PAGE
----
Echoes of Bush in Obama’s Libya SpeechBy MICHAEL D. SHEAR
The mission of President Obama’s 28-minute address to the nation was, first and foremost, a narrow one: to explain — and defend — his decision to engage in military action in Libya.
But in his speech, Mr. Obama also made a philosophical case for military intervention by the United States in support of democratic movements in the Middle East, North Africa and elsewhere around the world.
In doing so, the Democratic president echoed the language of his Republican predecessor while offering a more constrained view of America’s role in helping to sweep away the world’s dictators.
Like former President George W. Bush, Mr. Obama said it could be in the interests of the United States to exercise the military power that it alone possesses in the advancement of freedom. But far more than Mr. Bush, Mr. Obama stressed the need to use that power in the context of multilateralism and cooperation.
To those who would — and have — directly compared his intervention in Libya to Mr. Bush’s invasion of Iraq, Mr. Obama rejected the similarities and made clear that he had no interest in another protracted war.
“We are hopeful about Iraq’s future,” Mr. Obama said. “But regime change there took eight years, thousands of American and Iraqi lives, and nearly a trillion dollars. That is not something we can afford to repeat in Libya.”
He also framed his rationale for using American military might on a pragmatic, case-by-case basis in which the United States must weigh the moral imperatives of using force in a given country against the practical realities of the military situation on the ground.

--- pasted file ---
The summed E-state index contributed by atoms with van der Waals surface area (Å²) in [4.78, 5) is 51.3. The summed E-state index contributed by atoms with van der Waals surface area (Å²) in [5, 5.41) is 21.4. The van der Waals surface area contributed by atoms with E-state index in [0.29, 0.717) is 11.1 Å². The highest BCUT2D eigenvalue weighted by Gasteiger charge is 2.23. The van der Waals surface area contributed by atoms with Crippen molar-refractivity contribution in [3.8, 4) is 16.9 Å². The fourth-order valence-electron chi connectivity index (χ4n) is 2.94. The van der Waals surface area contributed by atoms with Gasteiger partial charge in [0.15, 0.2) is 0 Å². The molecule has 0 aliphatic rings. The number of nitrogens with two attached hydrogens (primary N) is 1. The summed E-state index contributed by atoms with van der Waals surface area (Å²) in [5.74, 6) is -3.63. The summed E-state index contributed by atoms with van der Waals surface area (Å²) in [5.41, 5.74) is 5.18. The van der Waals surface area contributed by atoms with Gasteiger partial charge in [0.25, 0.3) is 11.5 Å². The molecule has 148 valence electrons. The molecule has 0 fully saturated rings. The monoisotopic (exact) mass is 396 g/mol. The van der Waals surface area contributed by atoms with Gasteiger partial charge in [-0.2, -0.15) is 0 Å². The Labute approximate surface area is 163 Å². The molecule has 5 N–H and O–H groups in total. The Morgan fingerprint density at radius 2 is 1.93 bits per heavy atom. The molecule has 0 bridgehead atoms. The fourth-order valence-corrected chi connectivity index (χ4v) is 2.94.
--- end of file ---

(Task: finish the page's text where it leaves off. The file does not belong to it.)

“Given the costs and risks of intervention,” Mr. Obama said, “we must always measure our interests against the need for action.”
By contrast, Mr. Bush offered a more black-and-white argument in favor of intervention, saying the use of American power to end tyranny was a vital way to confront the forces of terrorism that threatened the United States after the Sept. 11, 2001, attacks.
And yet, a quick, side-by-side comparison of Mr. Obama’s speech with Mr. Bush’s second inaugural address suggests that both presidents found strikingly similar reasons to believe in the rightness of using American power on behalf of emerging democracies around the globe.
BUSH: “Our country has accepted obligations that are difficult to fulfill, and would be dishonorable to abandon. Yet because we have acted in the great liberating tradition of this nation, tens of millions have achieved their freedom. And as hope kindles hope, millions more will find it.”
OBAMA: “For generations, the United States of America has played a unique role as an anchor of global security and as an advocate for human freedom. Mindful of the risks and costs of military action, we are naturally reluctant to use force to solve the world’s many challenges. But when our interests and values are at stake, we have a responsibility to act.”